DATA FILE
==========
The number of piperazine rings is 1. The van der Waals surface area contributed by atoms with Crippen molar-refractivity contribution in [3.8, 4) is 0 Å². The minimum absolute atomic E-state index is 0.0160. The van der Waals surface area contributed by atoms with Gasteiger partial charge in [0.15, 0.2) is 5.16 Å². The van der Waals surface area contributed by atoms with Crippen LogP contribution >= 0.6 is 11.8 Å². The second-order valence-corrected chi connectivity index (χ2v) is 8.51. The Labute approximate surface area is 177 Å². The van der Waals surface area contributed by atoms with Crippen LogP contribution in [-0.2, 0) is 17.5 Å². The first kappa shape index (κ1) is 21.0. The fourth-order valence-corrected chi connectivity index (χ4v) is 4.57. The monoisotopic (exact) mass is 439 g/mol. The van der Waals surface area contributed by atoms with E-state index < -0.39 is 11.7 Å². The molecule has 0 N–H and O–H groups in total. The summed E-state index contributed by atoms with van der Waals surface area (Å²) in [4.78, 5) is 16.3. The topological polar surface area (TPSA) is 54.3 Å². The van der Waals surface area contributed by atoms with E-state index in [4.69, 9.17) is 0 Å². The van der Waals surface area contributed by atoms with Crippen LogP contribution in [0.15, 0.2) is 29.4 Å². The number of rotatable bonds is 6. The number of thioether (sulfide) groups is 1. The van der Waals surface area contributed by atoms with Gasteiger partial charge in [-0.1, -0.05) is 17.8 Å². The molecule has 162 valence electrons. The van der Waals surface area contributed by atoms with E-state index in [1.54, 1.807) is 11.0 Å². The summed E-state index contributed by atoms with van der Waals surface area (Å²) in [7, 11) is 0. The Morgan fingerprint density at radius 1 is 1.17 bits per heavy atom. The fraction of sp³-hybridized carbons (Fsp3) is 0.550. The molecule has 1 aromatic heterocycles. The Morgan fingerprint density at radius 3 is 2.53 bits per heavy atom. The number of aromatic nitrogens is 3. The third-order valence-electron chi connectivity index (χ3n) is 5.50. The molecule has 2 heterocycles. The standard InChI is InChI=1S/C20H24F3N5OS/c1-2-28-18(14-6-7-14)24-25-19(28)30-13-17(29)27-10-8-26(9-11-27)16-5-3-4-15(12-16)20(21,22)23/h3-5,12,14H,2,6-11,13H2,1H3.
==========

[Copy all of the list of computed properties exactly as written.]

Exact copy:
The number of piperazine rings is 1. The van der Waals surface area contributed by atoms with Crippen molar-refractivity contribution in [3.8, 4) is 0 Å². The minimum absolute atomic E-state index is 0.0160. The van der Waals surface area contributed by atoms with Gasteiger partial charge in [0.15, 0.2) is 5.16 Å². The van der Waals surface area contributed by atoms with Crippen LogP contribution >= 0.6 is 11.8 Å². The second-order valence-corrected chi connectivity index (χ2v) is 8.51. The Labute approximate surface area is 177 Å². The van der Waals surface area contributed by atoms with Crippen LogP contribution in [-0.2, 0) is 17.5 Å². The first kappa shape index (κ1) is 21.0. The fourth-order valence-corrected chi connectivity index (χ4v) is 4.57. The monoisotopic (exact) mass is 439 g/mol. The van der Waals surface area contributed by atoms with E-state index < -0.39 is 11.7 Å². The molecule has 0 N–H and O–H groups in total. The summed E-state index contributed by atoms with van der Waals surface area (Å²) in [4.78, 5) is 16.3. The topological polar surface area (TPSA) is 54.3 Å². The van der Waals surface area contributed by atoms with E-state index in [4.69, 9.17) is 0 Å². The van der Waals surface area contributed by atoms with Crippen LogP contribution in [0.15, 0.2) is 29.4 Å². The number of rotatable bonds is 6. The number of thioether (sulfide) groups is 1. The van der Waals surface area contributed by atoms with Gasteiger partial charge in [-0.1, -0.05) is 17.8 Å². The molecule has 162 valence electrons. The van der Waals surface area contributed by atoms with E-state index in [1.54, 1.807) is 11.0 Å². The summed E-state index contributed by atoms with van der Waals surface area (Å²) in [7, 11) is 0. The Morgan fingerprint density at radius 1 is 1.17 bits per heavy atom. The fraction of sp³-hybridized carbons (Fsp3) is 0.550. The molecule has 1 aromatic heterocycles. The Morgan fingerprint density at radius 3 is 2.53 bits per heavy atom. The number of aromatic nitrogens is 3. The third-order valence-electron chi connectivity index (χ3n) is 5.50. The molecule has 2 heterocycles. The standard InChI is InChI=1S/C20H24F3N5OS/c1-2-28-18(14-6-7-14)24-25-19(28)30-13-17(29)27-10-8-26(9-11-27)16-5-3-4-15(12-16)20(21,22)23/h3-5,12,14H,2,6-11,13H2,1H3.